Thursday, 9 March 2017

Campbell Street in 1963

I must admit that my heart did skip a beat when I first saw this picture which someone had posted in the Penang Heritage Trust (PJT) Discussions facebook page. A scene of Campbell Street in 1963. Campbell Street. So full and vibrant in those good old days. Full of people, full of bicycles, full of motor vehicles. Still a two-way street.

I recognised not so much the road but the RECORDS sign on the left side of the road. How can I ever forget that unmistakeable sign? It belonged to Wing Hing Records. This was the shop of my father's friend, whom he had called Ah Leong. My father used to buy all his records from this shop. And the best part was that his friend allowed him to borrow the popular long-playing records of the day. I would be so happy when he brought home the records because it would mean new music in the house, albeit only temporarily. Later, I would strike up my own friendship with Jimmy, Ah Leong's son, and started borrowing records on my own.

UPDATE: A comment by Chew Weng Huat on the above facebook page went:
The vertical sign boards reflect chinese culture too well, becos few other cultures have individually written characters strung together to make a phrase, in a top to down, then right to left format. 
Even the neon signs in modern cities like Hong Kong, retain this vertical format and density. A ubiquitous feature that immediately identifies chinatowns in South East Asia from "other" towns.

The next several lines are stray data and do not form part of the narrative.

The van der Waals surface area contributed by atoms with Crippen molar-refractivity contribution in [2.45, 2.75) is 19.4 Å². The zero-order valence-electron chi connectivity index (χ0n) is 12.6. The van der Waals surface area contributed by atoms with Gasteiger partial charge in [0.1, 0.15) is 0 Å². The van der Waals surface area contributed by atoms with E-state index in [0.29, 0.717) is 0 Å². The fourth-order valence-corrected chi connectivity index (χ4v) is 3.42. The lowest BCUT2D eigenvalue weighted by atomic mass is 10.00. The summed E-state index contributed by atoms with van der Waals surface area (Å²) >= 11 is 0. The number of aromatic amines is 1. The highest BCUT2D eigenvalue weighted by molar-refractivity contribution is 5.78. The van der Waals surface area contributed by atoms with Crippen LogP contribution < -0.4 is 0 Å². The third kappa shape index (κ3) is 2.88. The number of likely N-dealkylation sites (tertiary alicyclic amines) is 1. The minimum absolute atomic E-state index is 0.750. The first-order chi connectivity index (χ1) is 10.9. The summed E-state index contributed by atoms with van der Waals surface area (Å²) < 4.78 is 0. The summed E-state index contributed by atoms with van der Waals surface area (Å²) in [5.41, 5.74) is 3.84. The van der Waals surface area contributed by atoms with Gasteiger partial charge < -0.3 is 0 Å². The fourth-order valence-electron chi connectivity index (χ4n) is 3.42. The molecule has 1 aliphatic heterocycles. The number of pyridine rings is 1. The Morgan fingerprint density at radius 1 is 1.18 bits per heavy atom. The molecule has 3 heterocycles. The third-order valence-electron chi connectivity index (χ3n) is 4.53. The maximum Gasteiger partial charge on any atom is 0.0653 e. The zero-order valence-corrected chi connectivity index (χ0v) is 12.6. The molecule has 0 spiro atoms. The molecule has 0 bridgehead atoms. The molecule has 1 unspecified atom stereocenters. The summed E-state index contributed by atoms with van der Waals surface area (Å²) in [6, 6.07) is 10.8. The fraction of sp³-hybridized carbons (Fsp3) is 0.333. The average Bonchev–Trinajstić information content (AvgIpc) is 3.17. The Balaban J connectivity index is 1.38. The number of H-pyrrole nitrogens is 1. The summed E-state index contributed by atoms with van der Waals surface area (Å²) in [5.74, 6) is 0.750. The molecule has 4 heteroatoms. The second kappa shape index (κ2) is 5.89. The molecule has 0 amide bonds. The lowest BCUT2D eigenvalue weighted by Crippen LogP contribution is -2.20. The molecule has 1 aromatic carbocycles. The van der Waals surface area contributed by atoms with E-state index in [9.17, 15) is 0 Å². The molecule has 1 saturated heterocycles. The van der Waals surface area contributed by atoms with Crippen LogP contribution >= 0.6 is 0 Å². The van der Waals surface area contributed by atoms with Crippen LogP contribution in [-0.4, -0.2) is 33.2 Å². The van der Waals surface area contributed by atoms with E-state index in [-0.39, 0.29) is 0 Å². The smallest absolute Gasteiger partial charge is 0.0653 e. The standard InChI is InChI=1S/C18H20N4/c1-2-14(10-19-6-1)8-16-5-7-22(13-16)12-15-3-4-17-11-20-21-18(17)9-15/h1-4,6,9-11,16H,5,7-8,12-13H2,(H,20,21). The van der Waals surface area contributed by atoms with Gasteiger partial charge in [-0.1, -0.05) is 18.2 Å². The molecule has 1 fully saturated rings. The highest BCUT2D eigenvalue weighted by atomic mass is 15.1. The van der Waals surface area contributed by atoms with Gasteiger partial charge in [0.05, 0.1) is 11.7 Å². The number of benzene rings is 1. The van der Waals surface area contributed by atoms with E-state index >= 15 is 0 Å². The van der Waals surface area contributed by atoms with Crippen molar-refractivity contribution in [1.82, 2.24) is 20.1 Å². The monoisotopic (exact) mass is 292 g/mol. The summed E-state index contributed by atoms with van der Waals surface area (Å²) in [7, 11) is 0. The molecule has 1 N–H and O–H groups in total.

Alternatively, the super large characters of the shop sign is cast in concrete or plastered onto the rounded or chamfered columns lining the five foot ways in front of the whole row of shops. A good example of signs integrated into a column is visible on the left side: the name of "Wing Hing Phonograph"). 
To me, the column sign is ingenious, as its visibility is much higher than the cheaper, simpler but unidirectional ones painted directly onto flat vertical boards. Moreover the bas relief effect of the characters shows off the calligraphic beauty better than those on the flat boards, yet they dont intrude physically into the crowded street space as much. 
However this chinatown effect has practically disappeared from the largest cities in mainland China. 
Does this say a lot about the cultural difference between the overseas Chinese and the mainland Chinese?

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